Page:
Is immorally rich

Well-cited

With just two sentences, Joachim Gauck subtly differentiates between morality and wealth in connection with personal action. And of course he's right with what he's saying. But where do you draw the line between poverty and wealth, as well as the line between morality and immorality? It will be exciting for almost everyone here.

From the point of view of all the hundreds of millions of people from poor and emerging countries, ordinary German citizens are rich. From the point of view of ordinary German citizens, however, they do not feel rich, but average ... normal. Rich people by our standards live very differently. You don't have a car or a second car, you have an impressive fleet of vehicles, perhaps a jet and a yacht as well. They not only own a single-family home, but in addition to their personal villa they also own a street in Düsseldorf or Munich, owners in Hawaii or Tahiti.

From these little examples alone one can see that the affair of wealth and poverty quickly becomes relative. Even if you agree on the rule of thumb that you are no longer poor when you own small luxury goods (such as your smartphone, television, computer, car) beyond your livelihood, the term in connection with moral action is still difficult. Because the latter group of people, who presumably already includes most Europeans in 28 countries, can be “poor” despite this list if they then no longer have a further cent a month for old-age security beyond this livelihood security.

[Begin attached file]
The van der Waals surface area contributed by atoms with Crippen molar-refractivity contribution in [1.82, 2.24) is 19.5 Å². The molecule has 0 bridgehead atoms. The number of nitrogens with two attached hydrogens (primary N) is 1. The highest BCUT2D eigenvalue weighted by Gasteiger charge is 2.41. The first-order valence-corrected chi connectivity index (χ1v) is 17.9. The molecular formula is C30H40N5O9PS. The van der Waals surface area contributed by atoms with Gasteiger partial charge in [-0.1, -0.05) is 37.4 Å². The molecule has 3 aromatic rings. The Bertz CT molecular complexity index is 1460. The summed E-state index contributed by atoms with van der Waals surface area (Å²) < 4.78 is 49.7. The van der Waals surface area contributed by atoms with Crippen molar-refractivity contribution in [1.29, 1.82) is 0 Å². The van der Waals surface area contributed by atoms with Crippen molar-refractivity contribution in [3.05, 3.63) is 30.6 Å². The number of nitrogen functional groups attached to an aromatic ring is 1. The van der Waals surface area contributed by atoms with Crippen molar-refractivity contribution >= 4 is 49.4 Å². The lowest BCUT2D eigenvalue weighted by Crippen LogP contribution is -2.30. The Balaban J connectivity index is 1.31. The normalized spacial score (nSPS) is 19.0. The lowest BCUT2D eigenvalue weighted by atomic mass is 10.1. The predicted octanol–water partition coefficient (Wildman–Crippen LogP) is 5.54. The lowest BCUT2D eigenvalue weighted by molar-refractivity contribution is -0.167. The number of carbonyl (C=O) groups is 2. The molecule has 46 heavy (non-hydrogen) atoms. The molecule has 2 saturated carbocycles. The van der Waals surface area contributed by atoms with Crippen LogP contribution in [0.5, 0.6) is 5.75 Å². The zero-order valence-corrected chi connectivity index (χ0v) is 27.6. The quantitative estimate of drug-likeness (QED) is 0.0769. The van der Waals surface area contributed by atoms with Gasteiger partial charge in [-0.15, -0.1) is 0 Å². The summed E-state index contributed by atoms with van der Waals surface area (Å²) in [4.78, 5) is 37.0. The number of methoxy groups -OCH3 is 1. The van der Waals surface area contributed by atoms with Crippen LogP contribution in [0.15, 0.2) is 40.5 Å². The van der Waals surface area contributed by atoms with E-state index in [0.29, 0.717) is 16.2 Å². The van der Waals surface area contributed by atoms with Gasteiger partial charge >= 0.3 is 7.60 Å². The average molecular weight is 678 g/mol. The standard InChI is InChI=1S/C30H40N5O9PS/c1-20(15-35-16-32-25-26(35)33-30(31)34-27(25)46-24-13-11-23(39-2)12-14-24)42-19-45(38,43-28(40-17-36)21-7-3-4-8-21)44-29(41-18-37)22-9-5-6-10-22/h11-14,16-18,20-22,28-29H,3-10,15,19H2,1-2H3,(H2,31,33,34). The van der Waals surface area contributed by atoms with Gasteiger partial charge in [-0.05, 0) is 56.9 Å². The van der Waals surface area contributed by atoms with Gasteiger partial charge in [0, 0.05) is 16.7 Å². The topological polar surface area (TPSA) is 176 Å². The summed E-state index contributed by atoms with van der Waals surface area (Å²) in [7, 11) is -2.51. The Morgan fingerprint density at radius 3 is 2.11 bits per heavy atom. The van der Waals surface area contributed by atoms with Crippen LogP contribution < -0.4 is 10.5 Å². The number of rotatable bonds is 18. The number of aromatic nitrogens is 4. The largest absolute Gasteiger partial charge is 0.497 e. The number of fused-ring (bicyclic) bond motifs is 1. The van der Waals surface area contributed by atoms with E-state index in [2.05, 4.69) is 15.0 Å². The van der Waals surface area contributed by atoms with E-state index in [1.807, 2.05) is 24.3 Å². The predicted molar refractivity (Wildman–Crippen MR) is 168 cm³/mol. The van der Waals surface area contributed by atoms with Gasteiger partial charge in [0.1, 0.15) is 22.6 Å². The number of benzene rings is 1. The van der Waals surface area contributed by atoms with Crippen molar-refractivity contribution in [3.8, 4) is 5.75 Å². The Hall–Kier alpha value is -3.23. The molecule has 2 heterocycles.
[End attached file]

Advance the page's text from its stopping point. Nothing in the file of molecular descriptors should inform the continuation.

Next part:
So only those who are "really" rich according to the feeling of the majority have a moral duty to donate and to be generous? "Right" rich then probably means a million fortunes and more ?! There are still many of them in Europe too. No statistics tell us whether and how generously they deal with the wealth they have earned or inherited. But we do know from enough examples of how people from very modest backgrounds let their hearts speak again and again when it comes to sharing something with those in need. Even if it is from the least that they still own.

Perhaps wealth and poverty are not necessarily a question of the sum, but a question of the size of the heart, which is a possibility in every person. And then it is not the amount of the sum that decides whether and how someone treats one's property morally or not, but solely the attitude of mind, including the gesture. We can only dream of how prosperous the world would be in front of all of us, if the well-secured right up to the super-rich, if no donations, but at least paying their taxes. Because even that is a long way off, as the latest revelations from the Panama Papers show.